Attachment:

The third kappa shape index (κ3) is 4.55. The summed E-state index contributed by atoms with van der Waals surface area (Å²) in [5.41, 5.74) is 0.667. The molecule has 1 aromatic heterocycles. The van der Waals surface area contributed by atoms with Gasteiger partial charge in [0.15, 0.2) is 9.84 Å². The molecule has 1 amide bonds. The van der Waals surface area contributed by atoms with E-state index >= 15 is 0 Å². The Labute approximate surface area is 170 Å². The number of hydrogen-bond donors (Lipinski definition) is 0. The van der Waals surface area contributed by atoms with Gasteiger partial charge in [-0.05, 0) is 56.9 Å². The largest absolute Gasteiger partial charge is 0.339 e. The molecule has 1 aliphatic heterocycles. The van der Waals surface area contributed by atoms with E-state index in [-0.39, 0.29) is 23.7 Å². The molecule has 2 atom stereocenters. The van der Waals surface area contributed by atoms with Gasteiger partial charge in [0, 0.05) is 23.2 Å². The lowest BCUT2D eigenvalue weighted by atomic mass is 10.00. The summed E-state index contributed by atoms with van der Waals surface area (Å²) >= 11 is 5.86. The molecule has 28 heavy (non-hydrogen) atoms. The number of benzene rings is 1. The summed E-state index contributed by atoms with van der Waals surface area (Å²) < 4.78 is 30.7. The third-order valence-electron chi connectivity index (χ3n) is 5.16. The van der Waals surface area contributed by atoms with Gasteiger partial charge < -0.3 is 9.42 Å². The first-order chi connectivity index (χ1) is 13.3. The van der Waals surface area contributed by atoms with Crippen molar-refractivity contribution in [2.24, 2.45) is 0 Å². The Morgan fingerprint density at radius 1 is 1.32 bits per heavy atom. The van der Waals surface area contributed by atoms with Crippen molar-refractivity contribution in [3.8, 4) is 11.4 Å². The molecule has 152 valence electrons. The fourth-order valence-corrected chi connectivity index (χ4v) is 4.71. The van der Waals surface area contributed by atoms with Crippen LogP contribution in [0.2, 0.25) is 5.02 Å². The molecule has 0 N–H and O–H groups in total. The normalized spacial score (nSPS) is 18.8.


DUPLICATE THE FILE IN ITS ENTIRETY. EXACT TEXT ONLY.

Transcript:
The third kappa shape index (κ3) is 4.55. The summed E-state index contributed by atoms with van der Waals surface area (Å²) in [5.41, 5.74) is 0.667. The molecule has 1 aromatic heterocycles. The van der Waals surface area contributed by atoms with Gasteiger partial charge in [0.15, 0.2) is 9.84 Å². The molecule has 1 amide bonds. The van der Waals surface area contributed by atoms with E-state index >= 15 is 0 Å². The Labute approximate surface area is 170 Å². The number of hydrogen-bond donors (Lipinski definition) is 0. The van der Waals surface area contributed by atoms with Gasteiger partial charge in [-0.05, 0) is 56.9 Å². The largest absolute Gasteiger partial charge is 0.339 e. The molecule has 1 aliphatic heterocycles. The van der Waals surface area contributed by atoms with E-state index in [-0.39, 0.29) is 23.7 Å². The molecule has 2 atom stereocenters. The van der Waals surface area contributed by atoms with Gasteiger partial charge in [0, 0.05) is 23.2 Å². The lowest BCUT2D eigenvalue weighted by atomic mass is 10.00. The summed E-state index contributed by atoms with van der Waals surface area (Å²) >= 11 is 5.86. The molecule has 28 heavy (non-hydrogen) atoms. The number of benzene rings is 1. The summed E-state index contributed by atoms with van der Waals surface area (Å²) < 4.78 is 30.7. The third-order valence-electron chi connectivity index (χ3n) is 5.16. The van der Waals surface area contributed by atoms with Gasteiger partial charge < -0.3 is 9.42 Å². The first-order chi connectivity index (χ1) is 13.3. The van der Waals surface area contributed by atoms with Crippen molar-refractivity contribution in [2.24, 2.45) is 0 Å². The Morgan fingerprint density at radius 1 is 1.32 bits per heavy atom. The van der Waals surface area contributed by atoms with Crippen molar-refractivity contribution in [3.8, 4) is 11.4 Å². The molecule has 152 valence electrons. The fourth-order valence-corrected chi connectivity index (χ4v) is 4.71. The van der Waals surface area contributed by atoms with Crippen LogP contribution in [0.2, 0.25) is 5.02 Å². The molecule has 0 N–H and O–H groups in total. The normalized spacial score (nSPS) is 18.8.